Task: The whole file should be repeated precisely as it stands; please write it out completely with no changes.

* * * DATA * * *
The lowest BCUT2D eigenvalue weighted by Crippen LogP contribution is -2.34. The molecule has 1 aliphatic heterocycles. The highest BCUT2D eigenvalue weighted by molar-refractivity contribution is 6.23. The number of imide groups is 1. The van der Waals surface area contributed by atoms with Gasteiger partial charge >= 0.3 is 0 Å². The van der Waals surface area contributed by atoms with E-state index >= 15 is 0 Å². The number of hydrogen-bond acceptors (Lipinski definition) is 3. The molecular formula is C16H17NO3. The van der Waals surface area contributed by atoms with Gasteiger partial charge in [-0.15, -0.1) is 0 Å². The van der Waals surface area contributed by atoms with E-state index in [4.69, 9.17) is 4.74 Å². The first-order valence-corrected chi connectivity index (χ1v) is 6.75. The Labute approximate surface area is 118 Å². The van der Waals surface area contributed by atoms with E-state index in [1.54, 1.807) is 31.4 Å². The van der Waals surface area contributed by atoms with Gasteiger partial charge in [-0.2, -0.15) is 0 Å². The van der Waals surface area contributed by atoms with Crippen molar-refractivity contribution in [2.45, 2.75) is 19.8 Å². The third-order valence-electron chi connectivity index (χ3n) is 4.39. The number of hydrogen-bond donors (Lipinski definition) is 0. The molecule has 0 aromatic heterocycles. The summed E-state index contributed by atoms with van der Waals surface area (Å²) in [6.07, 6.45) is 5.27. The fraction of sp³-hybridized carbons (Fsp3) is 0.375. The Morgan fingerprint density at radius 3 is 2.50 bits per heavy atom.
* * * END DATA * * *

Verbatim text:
The lowest BCUT2D eigenvalue weighted by Crippen LogP contribution is -2.34. The molecule has 1 aliphatic heterocycles. The highest BCUT2D eigenvalue weighted by molar-refractivity contribution is 6.23. The number of imide groups is 1. The van der Waals surface area contributed by atoms with Gasteiger partial charge >= 0.3 is 0 Å². The van der Waals surface area contributed by atoms with E-state index >= 15 is 0 Å². The number of hydrogen-bond acceptors (Lipinski definition) is 3. The molecular formula is C16H17NO3. The van der Waals surface area contributed by atoms with Gasteiger partial charge in [-0.15, -0.1) is 0 Å². The van der Waals surface area contributed by atoms with E-state index in [4.69, 9.17) is 4.74 Å². The first-order valence-corrected chi connectivity index (χ1v) is 6.75. The Labute approximate surface area is 118 Å². The van der Waals surface area contributed by atoms with E-state index in [1.54, 1.807) is 31.4 Å². The van der Waals surface area contributed by atoms with Gasteiger partial charge in [-0.2, -0.15) is 0 Å². The van der Waals surface area contributed by atoms with Crippen molar-refractivity contribution in [2.45, 2.75) is 19.8 Å². The third-order valence-electron chi connectivity index (χ3n) is 4.39. The number of hydrogen-bond donors (Lipinski definition) is 0. The molecule has 0 aromatic heterocycles. The summed E-state index contributed by atoms with van der Waals surface area (Å²) in [6.07, 6.45) is 5.27. The fraction of sp³-hybridized carbons (Fsp3) is 0.375. The Morgan fingerprint density at radius 3 is 2.50 bits per heavy atom.